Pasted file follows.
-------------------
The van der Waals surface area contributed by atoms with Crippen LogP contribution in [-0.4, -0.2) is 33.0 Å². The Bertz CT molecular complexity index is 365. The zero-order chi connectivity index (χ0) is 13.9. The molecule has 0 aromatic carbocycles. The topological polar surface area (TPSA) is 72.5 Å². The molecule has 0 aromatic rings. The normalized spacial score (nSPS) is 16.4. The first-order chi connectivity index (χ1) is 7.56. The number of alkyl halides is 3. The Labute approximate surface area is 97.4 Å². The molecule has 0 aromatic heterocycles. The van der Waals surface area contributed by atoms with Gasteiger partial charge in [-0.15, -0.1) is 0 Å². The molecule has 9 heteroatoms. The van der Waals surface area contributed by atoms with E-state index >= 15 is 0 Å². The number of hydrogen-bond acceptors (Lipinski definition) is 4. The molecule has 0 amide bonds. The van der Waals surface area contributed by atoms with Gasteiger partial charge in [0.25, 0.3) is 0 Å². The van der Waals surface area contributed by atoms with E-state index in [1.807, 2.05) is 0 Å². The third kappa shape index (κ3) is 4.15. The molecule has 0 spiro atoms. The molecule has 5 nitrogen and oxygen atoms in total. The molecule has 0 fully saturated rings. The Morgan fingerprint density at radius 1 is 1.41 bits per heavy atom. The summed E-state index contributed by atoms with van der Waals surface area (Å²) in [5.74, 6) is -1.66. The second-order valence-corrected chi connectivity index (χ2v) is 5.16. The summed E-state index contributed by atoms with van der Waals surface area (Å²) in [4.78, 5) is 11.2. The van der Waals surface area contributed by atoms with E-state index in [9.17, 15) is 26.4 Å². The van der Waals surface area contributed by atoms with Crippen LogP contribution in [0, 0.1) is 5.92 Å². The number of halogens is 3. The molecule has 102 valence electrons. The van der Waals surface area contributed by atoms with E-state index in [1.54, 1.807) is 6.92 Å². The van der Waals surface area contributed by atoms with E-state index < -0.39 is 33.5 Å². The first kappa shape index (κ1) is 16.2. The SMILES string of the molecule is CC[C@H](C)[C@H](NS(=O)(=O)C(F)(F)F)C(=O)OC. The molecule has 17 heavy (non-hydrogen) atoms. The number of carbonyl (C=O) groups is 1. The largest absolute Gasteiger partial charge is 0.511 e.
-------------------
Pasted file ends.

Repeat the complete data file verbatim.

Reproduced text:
The van der Waals surface area contributed by atoms with Crippen LogP contribution in [-0.4, -0.2) is 33.0 Å². The Bertz CT molecular complexity index is 365. The zero-order chi connectivity index (χ0) is 13.9. The molecule has 0 aromatic carbocycles. The topological polar surface area (TPSA) is 72.5 Å². The molecule has 0 aromatic rings. The normalized spacial score (nSPS) is 16.4. The first-order chi connectivity index (χ1) is 7.56. The number of alkyl halides is 3. The Labute approximate surface area is 97.4 Å². The molecule has 0 aromatic heterocycles. The van der Waals surface area contributed by atoms with Gasteiger partial charge in [-0.15, -0.1) is 0 Å². The molecule has 9 heteroatoms. The van der Waals surface area contributed by atoms with E-state index >= 15 is 0 Å². The number of hydrogen-bond acceptors (Lipinski definition) is 4. The molecule has 0 amide bonds. The van der Waals surface area contributed by atoms with Gasteiger partial charge in [0.25, 0.3) is 0 Å². The van der Waals surface area contributed by atoms with E-state index in [1.807, 2.05) is 0 Å². The third kappa shape index (κ3) is 4.15. The molecule has 0 spiro atoms. The molecule has 5 nitrogen and oxygen atoms in total. The molecule has 0 fully saturated rings. The Morgan fingerprint density at radius 1 is 1.41 bits per heavy atom. The summed E-state index contributed by atoms with van der Waals surface area (Å²) in [5.74, 6) is -1.66. The second-order valence-corrected chi connectivity index (χ2v) is 5.16. The summed E-state index contributed by atoms with van der Waals surface area (Å²) in [4.78, 5) is 11.2. The van der Waals surface area contributed by atoms with E-state index in [9.17, 15) is 26.4 Å². The van der Waals surface area contributed by atoms with Crippen LogP contribution in [0, 0.1) is 5.92 Å². The number of halogens is 3. The molecule has 102 valence electrons. The van der Waals surface area contributed by atoms with E-state index in [1.54, 1.807) is 6.92 Å². The van der Waals surface area contributed by atoms with E-state index < -0.39 is 33.5 Å². The first kappa shape index (κ1) is 16.2. The SMILES string of the molecule is CC[C@H](C)[C@H](NS(=O)(=O)C(F)(F)F)C(=O)OC. The molecule has 17 heavy (non-hydrogen) atoms. The number of carbonyl (C=O) groups is 1. The largest absolute Gasteiger partial charge is 0.511 e.